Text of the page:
Journal of Pediatric Gastroenterology & Nutrition:
Medical Stool: The Future of Treatment for Inflammatory Bowel Disease?
Davidovics, Zev H.; Sylvester, Francisco A.
Connecticut Children's Medical Center, Hartford, CT.
Address correspondence and reprint requests to Francisco A. Sylvester, MD, Professor of Pediatrics and Immunology, Connecticut Children's Medical Center, 282 Washington Street, Hartford, CT 06106 (e-mail: firstname.lastname@example.org).
Received 3 April, 2013
Accepted 4 April, 2013
The authors report no conflicts of interest.
See “Safety, Tolerability, and Clinical Response After Fecal Transplantation in Children and Young Adults With Ulcerative Colitis” by Kunde et al on page 597.
Significant alterations in intestinal microbial composition occur in patients with inflammatory bowel disease (IBD) (1) that may contribute to the initiation and perpetuation of an intestinal inflammatory response (2). Although the individual normal microbiota remains to be clearly delineated, in theory, infusion of healthy donor feces (“fecal transplantation”) can ‘normalize’ microbial composition and, perhaps more importantly, restore the microbial metabolic functions that maintain intestinal homeostasis. Fecal transplantation has become a valid option for the treatment of refractory Clostridium difficile infection (3,4), but few studies have evaluated fecal transplantation as a treatment for IBD (5).
In this issue, Kunde et al report on 10 patients, 7 to 21 years of age, with mild to moderate ulcerative colitis (UC) who received retention fecal enemas for 5 consecutive days to treat their UC (6). One 18-year-old patient was unable to retain the enema and another had fever and chills within 3 hours of an enema that cleared spontaneously. No other serious events were reported. Notably, 7 patients showed clinical response, and 3 achieved clinical remission 1 week post-treatment.
Although this and previous reports (7,8) provide evidence of feasibility and proof of principle for fecal transplantation in UC, many questions remain. First, standard protocols are needed for screening donors, patient preparation, and volume and route of fecal transfer. Second, the stability of colonization after fecal transfer (and consequently, the frequency of its administration) is not known in patients with IBD. Given the chronic, recurrent nature of UC, a single infusion of stool given periodically may prove more effective than repeated doses during a short period of time, but this remains to be studied. Therefore, key issues of patient safety and treatment design need to be resolved. Third, the underlying mechanisms by which fecal transplantation may be anti-inflammatory in UC are not known. For example, the specific role of beneficial microbes and fecal metabolites in the transplanted stool needs to be delineated. Knowing more about the key microbial components and metabolites responsible for anti-inflammatory effects of fecal transfer in UC will help tailor the treatments and minimize its health risks.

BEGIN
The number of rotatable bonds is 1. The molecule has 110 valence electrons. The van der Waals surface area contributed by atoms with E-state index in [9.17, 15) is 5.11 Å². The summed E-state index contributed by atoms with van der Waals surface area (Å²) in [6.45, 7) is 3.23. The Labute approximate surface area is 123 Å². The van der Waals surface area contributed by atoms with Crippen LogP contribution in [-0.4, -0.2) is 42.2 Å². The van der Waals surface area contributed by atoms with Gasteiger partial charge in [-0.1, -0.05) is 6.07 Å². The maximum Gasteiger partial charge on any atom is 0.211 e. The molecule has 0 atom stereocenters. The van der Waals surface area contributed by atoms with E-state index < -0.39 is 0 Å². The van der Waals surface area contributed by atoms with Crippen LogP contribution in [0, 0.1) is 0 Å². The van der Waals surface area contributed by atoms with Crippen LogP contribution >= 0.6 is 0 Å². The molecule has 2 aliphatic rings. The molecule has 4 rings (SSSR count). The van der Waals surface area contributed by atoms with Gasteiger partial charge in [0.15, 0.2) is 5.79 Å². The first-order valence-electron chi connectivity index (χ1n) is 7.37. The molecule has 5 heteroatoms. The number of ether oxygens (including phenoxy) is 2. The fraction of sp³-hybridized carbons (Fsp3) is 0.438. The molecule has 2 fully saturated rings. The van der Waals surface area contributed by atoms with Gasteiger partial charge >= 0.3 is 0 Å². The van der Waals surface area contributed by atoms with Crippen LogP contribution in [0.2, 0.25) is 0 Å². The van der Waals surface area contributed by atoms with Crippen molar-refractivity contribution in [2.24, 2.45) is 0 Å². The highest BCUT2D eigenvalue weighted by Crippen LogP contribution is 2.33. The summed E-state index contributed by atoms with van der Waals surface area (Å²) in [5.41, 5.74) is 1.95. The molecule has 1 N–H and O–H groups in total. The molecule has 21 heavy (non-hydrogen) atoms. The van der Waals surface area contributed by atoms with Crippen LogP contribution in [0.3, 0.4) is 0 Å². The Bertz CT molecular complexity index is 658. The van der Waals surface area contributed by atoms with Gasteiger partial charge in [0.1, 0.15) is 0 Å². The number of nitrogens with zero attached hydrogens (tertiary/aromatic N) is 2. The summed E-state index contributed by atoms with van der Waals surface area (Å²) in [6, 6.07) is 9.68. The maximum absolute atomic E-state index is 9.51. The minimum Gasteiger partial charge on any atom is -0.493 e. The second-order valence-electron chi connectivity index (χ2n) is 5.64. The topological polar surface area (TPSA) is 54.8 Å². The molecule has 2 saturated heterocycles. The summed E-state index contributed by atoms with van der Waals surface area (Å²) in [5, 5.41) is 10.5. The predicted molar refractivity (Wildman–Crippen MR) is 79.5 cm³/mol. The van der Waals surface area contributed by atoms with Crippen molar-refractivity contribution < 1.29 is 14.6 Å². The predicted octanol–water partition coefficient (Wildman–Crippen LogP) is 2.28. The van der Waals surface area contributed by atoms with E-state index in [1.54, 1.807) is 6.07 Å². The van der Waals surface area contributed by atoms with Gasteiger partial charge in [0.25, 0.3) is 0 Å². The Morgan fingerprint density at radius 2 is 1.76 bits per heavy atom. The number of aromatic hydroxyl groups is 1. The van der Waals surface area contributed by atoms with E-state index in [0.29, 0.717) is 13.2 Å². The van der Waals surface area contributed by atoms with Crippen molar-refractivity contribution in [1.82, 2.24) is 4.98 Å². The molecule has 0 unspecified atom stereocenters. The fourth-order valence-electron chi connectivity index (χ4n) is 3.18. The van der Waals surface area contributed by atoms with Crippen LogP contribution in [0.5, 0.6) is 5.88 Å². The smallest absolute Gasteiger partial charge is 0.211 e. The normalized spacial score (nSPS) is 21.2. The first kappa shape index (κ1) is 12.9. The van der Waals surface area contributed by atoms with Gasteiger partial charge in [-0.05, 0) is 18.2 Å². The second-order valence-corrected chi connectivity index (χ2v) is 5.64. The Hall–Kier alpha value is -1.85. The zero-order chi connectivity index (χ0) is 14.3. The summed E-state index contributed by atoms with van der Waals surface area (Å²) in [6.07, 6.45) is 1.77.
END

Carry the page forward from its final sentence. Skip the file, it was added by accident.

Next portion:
Several regulatory issues need attention. Should human stool be considered a “biologic” and therefore require Food and Drug Administration review as an investigational new drug, as the authors suggest? Or should an investigational new drug review be reserved to research settings and the use of stool transfer in IBD be left to practicing clinicians, as is the case with treatment for refractory C difficile infections?
In summary, Kunde et al have taken an important first step to demonstrate the potential efficacy of fecal transfer in children with UC. Although this therapeutic option is enticing for its relative ease of administration, reasonable cost, and increasing acceptance by practitioners and patients, further research is required before it finds its proper place in our therapeutic armamentarium. We believe that at this time, fecal transfer should only be used in the setting of well designed research protocols in pediatric IBD to try to resolve the important issues outlined above and presented by this seminal paper.
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